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American Journal of Bioethics.

Duties When an Anonymous Student Health Survey Finds a Hot Spot of Suicidality

Public health agencies regularly survey randomly selected anonymous students to track drug use, sexual activities, and other risk behaviors. Students are unidentifiable, but a recent project that included school-level analysis discovered a school with alarmingly prevalent student suicidality. Given confidentiality protocols typical of surveillance, the surveyors were uncertain whether and how to intervene. We searched literature for duties to warn at-risk groups discovered during public health surveillance, but we found no directly applicable guidance or cases. Reasoning by analogy, we conclude that surveyors should contact the school’s leaders to call attention to its outlier status, but public warning is unwarranted. However, such an ad hoc decision to issue a warning, even if only to school leaders, raises significant practical, legal and ethical issues. National public health and education associations should produce guidance that clarifies ethical and legal duties owed to schools and students involved in population health-risk surveillance.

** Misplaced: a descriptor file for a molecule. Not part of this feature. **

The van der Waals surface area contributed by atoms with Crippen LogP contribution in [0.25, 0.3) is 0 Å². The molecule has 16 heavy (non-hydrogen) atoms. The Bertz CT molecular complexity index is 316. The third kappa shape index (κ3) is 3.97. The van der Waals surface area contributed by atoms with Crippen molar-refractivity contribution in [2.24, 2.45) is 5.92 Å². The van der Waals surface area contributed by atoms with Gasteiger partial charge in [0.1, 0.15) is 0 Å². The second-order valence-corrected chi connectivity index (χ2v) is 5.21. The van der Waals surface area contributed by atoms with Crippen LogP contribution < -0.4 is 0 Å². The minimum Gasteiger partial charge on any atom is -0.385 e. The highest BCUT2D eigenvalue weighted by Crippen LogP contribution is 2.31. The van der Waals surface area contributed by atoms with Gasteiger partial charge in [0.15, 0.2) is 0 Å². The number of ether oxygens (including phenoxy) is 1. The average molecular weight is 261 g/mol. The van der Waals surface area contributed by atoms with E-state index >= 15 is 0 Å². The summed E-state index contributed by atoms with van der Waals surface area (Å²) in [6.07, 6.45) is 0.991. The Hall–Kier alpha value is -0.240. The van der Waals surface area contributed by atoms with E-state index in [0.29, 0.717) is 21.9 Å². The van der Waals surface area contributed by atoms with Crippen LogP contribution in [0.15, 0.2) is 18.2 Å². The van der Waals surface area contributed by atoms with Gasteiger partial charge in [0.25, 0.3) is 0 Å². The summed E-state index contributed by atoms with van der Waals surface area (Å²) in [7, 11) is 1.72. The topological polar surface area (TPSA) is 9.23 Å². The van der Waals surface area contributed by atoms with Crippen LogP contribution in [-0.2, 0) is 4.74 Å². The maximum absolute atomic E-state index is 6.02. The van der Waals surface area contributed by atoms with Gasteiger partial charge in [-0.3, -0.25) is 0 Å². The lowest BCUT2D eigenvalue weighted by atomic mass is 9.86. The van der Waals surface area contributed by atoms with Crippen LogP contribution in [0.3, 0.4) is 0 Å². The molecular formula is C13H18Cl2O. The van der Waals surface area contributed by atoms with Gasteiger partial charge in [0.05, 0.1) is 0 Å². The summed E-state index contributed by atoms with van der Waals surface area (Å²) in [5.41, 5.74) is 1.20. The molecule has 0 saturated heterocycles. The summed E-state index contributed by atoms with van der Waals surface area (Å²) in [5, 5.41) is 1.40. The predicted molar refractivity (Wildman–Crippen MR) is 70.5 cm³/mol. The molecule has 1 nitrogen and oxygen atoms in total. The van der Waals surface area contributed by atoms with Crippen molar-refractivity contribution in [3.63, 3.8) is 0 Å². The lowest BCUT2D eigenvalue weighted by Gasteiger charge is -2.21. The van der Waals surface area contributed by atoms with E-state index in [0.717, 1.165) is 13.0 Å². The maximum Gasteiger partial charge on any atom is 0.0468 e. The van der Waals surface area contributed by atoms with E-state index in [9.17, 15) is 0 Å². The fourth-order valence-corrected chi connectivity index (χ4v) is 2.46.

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Volume 20, Issue 10
September 2020

Target Articles.

Duties When an Anonymous Student Health Survey Finds a Hot Spot of Suicidality Arnold H. Levinson, M. Franci Crepeau-Hobson, Marilyn E. Coors, Jacqueline J. Glover, Daniel S. Goldberg & Matthew K. Wynia


We Are People, Not Clusters! Edwin J. Bernard, Alexander McClelland, Barb Cardell, Cecilia Chung, Marco Castro-Bojorquez, Martin French, Devin Hursey, Naina Khanna, Mx Brian Minalga, Andrew Spieldenner & Sean Strub